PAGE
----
Roger Lamb's Journal
I found Roger Lamb’s account of his experiences as a British noncom in the American Revolution quite fascinating. He does (did) have a tendency to pad his personal experiences with background information on the Revolution and occasional digressions such as his discourse on the American whaling industry ... all of which I personally found interesting.<BR><BR> Lamb’s report of the Battle of Saratoga is in basic agreement with that of Lieutenant Thomas Anburey and Baroness Riedesel, but it was interesting to read about it from the point of view of an enlisted man. His personal account of his escapes and experiences in the campaign in the Carolinas added much to Anburey’s and Riedesel’s books.<BR><BR> On the down side; Lamb rants against the accusations of atrocities committed by the British. Having lost an ancestor captured at Fort Washington and murdered on one of the notorious prison ships in New York harbor (as described in <I>American Prisoners of the Revolution</I> by Danske Dandridge), I feel that Sergeant Lamb “doth protest too much.”<BR><BR> The book is a “reprint” of the 1809 edition; i. e., a photo-copy of a rather poorly printed old book. It is readable, and I am glad to have it. It is more readable than the Google Book version on the internet.<BR><BR> One final comment; perhaps a digression on my part. The reports of Roger Lamb, Lieutenant Anburey, Generalin Riedesel and, perhaps Colonel George Hanger’ <I>Advice</I> should all have been read and digested by anyone interested in the American Revolution. Every one of these report goes out of its way to comment on the accuracy and effectiveness of the American rifleman. I am staggered that academic historians of American history fell over themselves to acclaim with shouts of huzzah and monetary reward Bellesiles’ fraudulent research.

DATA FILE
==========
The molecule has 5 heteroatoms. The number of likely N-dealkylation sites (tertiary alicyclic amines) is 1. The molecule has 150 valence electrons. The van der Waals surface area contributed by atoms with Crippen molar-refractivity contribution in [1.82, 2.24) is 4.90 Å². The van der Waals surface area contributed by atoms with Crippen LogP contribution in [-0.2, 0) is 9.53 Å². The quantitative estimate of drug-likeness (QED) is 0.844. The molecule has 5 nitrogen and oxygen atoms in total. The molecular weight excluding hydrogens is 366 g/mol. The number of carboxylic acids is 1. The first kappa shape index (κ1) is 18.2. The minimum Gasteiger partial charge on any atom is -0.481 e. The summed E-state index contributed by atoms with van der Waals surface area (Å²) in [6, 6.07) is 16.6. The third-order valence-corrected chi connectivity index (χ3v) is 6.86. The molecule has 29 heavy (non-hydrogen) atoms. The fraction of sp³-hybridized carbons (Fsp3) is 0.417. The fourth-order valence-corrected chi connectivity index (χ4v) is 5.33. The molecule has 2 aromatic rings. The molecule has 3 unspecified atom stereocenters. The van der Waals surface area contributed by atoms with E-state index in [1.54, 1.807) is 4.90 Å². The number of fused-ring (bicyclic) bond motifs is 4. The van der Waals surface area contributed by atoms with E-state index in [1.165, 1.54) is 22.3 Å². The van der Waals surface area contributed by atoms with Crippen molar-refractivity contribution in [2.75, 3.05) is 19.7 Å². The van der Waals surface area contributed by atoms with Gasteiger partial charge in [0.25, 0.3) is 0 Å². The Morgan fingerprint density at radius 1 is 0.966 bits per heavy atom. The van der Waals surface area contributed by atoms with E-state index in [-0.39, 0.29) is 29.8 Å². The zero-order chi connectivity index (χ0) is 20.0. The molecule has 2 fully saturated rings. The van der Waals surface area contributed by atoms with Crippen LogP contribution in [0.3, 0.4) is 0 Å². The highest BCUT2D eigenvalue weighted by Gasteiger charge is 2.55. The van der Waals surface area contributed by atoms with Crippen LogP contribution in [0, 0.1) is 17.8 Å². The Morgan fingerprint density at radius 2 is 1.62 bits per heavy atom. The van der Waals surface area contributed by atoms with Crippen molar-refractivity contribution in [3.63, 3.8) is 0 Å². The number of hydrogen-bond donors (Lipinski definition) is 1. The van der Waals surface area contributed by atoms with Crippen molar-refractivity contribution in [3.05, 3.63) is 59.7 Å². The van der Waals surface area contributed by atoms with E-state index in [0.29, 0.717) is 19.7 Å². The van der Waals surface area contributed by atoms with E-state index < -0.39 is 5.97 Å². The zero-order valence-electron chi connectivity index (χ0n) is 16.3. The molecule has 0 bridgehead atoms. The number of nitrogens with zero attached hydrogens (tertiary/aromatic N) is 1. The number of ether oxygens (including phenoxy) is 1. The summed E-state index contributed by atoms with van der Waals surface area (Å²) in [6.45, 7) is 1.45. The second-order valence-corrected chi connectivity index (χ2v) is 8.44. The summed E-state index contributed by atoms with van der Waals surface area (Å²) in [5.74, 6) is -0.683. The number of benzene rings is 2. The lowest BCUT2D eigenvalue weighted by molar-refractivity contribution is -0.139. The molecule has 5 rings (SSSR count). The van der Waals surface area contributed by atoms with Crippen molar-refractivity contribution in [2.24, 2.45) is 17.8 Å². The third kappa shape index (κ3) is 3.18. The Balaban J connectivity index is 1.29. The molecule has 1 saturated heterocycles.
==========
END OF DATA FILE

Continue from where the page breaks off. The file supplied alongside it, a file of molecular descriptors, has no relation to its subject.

Was this review helpful to you?YESNO